Captain Conyngham, of the famed Irish Brigade, noted that the well-trained soldiers within the clump of trees were commanded by a bold and daring officer. The junior officer was seen dashing around fortifying his position and directing the volley with precision. He knew if he was to advance, he would have to take out the leadership. He called upon his sergeant to do just that. Sergeant Driscoll took careful aim and waited until the Confederate officer stepped out from behind the tree line. He did not have long to wait. The officer bravely, yet carelessly showed himself and Sergeant Driscoll’s bullet immediately found its mark. The Confederate officer was cut down in his tracks and his company began to dissolve.
The Irish Brigade under Captain David Power Conyngham rallied and moved towards their objective. Upon reaching the body of the brave Confederate officer, Captain Conyngham told Sergeant Driscoll to ensure that the officer was dead. The words of Captain Conyngham capture the moment.
“I stood looking on, Driscoll turned him over on his back. He opened his eyes for a moment and faintly murmured ‘Father’ and closed them forever.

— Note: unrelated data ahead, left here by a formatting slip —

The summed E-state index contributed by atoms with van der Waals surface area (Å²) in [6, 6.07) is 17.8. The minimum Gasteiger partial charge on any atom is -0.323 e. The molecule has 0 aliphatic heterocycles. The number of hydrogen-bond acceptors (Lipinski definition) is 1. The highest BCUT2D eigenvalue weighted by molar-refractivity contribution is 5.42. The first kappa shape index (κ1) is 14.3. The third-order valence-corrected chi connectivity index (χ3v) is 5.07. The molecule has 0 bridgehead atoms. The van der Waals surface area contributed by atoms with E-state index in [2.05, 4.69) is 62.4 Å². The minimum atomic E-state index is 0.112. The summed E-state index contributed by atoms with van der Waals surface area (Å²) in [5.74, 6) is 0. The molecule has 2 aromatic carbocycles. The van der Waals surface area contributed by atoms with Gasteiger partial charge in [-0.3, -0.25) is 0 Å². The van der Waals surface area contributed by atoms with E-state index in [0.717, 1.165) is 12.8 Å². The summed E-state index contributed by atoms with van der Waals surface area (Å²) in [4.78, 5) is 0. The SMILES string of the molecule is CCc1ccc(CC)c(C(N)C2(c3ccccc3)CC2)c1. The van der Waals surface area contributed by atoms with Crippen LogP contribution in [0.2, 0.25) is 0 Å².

“I will forever recollect the frantic grief of Driscoll; it was harrowing to witness. The dead soldier was his son who had gone South before the war.”
Sergeant Driscoll stood there in shock and the look upon his face cannot be expressed by words. The company was ordered to charge but the Sergeant remained glued to the scene. The men in blue pressed on and soon were in the heat of the battle. Suddenly the men noticed Sergeant Driscoll charge past them. He had taken off his coat and probably laid it over his son as tribute to him. He charged into the Confederates without thought of himself, calling out for all to follow him. A bullet hit its mark and he fell, but immediately was up charging those men who had followed his son in battle. Suddenly another volley hit him and he fell to the ground to move no more. He answered the call of his son and went home to become the boy’s father once again.
A Civil War Treasury of Tales, Legends, & Folklore, Edited by B.A. Botkin, Random House Inc, 1960, ISBN 0-88394-049-3, Page 83
The Irish Brigade and Its Campaigns, With Some Accounts of the Corcoran Legion, and Sketches of the Principal Officers, Conyngham, D.P., 1867, reprinted in Botkin, B.A.
-By David Chaltas